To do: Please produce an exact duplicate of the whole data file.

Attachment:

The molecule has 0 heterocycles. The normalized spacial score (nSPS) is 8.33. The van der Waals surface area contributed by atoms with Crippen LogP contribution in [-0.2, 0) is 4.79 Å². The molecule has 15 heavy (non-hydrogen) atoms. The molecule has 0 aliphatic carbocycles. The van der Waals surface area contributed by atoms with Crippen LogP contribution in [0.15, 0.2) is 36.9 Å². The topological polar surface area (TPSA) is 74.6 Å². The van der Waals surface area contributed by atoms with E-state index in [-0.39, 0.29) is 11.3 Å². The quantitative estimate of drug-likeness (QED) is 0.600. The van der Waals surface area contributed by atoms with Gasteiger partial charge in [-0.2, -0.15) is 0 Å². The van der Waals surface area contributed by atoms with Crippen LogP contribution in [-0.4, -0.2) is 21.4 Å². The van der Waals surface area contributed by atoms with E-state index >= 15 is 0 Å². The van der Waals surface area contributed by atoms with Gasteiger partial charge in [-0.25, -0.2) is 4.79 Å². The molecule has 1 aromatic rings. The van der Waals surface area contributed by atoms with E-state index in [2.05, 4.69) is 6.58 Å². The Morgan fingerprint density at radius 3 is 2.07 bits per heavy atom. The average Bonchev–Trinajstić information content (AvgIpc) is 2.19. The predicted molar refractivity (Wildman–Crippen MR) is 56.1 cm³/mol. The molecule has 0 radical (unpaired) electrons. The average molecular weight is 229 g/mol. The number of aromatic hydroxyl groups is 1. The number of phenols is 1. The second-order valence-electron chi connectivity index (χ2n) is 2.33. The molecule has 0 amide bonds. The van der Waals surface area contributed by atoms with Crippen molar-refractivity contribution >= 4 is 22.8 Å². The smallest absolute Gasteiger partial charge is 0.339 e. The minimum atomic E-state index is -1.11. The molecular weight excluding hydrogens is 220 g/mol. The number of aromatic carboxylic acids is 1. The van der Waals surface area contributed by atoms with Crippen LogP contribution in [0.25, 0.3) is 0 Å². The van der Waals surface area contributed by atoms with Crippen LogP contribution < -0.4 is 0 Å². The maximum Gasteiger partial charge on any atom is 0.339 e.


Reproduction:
The molecule has 0 heterocycles. The normalized spacial score (nSPS) is 8.33. The van der Waals surface area contributed by atoms with Crippen LogP contribution in [-0.2, 0) is 4.79 Å². The molecule has 15 heavy (non-hydrogen) atoms. The molecule has 0 aliphatic carbocycles. The van der Waals surface area contributed by atoms with Crippen LogP contribution in [0.15, 0.2) is 36.9 Å². The topological polar surface area (TPSA) is 74.6 Å². The van der Waals surface area contributed by atoms with E-state index in [-0.39, 0.29) is 11.3 Å². The quantitative estimate of drug-likeness (QED) is 0.600. The van der Waals surface area contributed by atoms with Gasteiger partial charge in [-0.2, -0.15) is 0 Å². The van der Waals surface area contributed by atoms with Crippen LogP contribution in [-0.4, -0.2) is 21.4 Å². The van der Waals surface area contributed by atoms with E-state index >= 15 is 0 Å². The van der Waals surface area contributed by atoms with Gasteiger partial charge in [-0.25, -0.2) is 4.79 Å². The molecule has 1 aromatic rings. The van der Waals surface area contributed by atoms with E-state index in [2.05, 4.69) is 6.58 Å². The Morgan fingerprint density at radius 3 is 2.07 bits per heavy atom. The average Bonchev–Trinajstić information content (AvgIpc) is 2.19. The predicted molar refractivity (Wildman–Crippen MR) is 56.1 cm³/mol. The molecule has 0 radical (unpaired) electrons. The average molecular weight is 229 g/mol. The number of aromatic hydroxyl groups is 1. The number of phenols is 1. The second-order valence-electron chi connectivity index (χ2n) is 2.33. The molecule has 0 amide bonds. The van der Waals surface area contributed by atoms with Crippen molar-refractivity contribution >= 4 is 22.8 Å². The smallest absolute Gasteiger partial charge is 0.339 e. The minimum atomic E-state index is -1.11. The molecular weight excluding hydrogens is 220 g/mol. The number of aromatic carboxylic acids is 1. The van der Waals surface area contributed by atoms with Crippen LogP contribution in [0.25, 0.3) is 0 Å². The van der Waals surface area contributed by atoms with Crippen LogP contribution < -0.4 is 0 Å². The maximum Gasteiger partial charge on any atom is 0.339 e.